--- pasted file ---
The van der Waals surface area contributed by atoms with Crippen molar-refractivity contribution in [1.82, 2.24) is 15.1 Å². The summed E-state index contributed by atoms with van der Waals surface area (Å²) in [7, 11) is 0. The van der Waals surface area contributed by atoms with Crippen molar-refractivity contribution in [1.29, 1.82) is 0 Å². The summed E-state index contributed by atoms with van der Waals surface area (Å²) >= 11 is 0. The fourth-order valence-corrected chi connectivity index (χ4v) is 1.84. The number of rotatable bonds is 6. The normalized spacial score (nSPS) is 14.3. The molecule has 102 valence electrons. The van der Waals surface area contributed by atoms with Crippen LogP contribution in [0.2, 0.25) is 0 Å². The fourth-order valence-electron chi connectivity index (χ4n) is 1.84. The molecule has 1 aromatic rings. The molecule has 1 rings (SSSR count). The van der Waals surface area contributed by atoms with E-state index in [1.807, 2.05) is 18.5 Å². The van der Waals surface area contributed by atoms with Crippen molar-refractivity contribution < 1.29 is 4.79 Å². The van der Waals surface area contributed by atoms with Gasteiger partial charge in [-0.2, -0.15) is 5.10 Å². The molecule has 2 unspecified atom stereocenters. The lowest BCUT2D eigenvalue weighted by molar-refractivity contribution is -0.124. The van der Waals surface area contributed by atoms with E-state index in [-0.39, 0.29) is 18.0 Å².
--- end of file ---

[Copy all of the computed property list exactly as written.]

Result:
The van der Waals surface area contributed by atoms with Crippen molar-refractivity contribution in [1.82, 2.24) is 15.1 Å². The summed E-state index contributed by atoms with van der Waals surface area (Å²) in [7, 11) is 0. The van der Waals surface area contributed by atoms with Crippen molar-refractivity contribution in [1.29, 1.82) is 0 Å². The summed E-state index contributed by atoms with van der Waals surface area (Å²) >= 11 is 0. The fourth-order valence-corrected chi connectivity index (χ4v) is 1.84. The number of rotatable bonds is 6. The normalized spacial score (nSPS) is 14.3. The molecule has 102 valence electrons. The van der Waals surface area contributed by atoms with Crippen LogP contribution in [0.2, 0.25) is 0 Å². The fourth-order valence-electron chi connectivity index (χ4n) is 1.84. The molecule has 1 aromatic rings. The molecule has 1 rings (SSSR count). The van der Waals surface area contributed by atoms with E-state index in [1.807, 2.05) is 18.5 Å². The van der Waals surface area contributed by atoms with Crippen molar-refractivity contribution < 1.29 is 4.79 Å². The van der Waals surface area contributed by atoms with Gasteiger partial charge in [-0.2, -0.15) is 5.10 Å². The molecule has 2 unspecified atom stereocenters. The lowest BCUT2D eigenvalue weighted by molar-refractivity contribution is -0.124. The van der Waals surface area contributed by atoms with E-state index in [-0.39, 0.29) is 18.0 Å².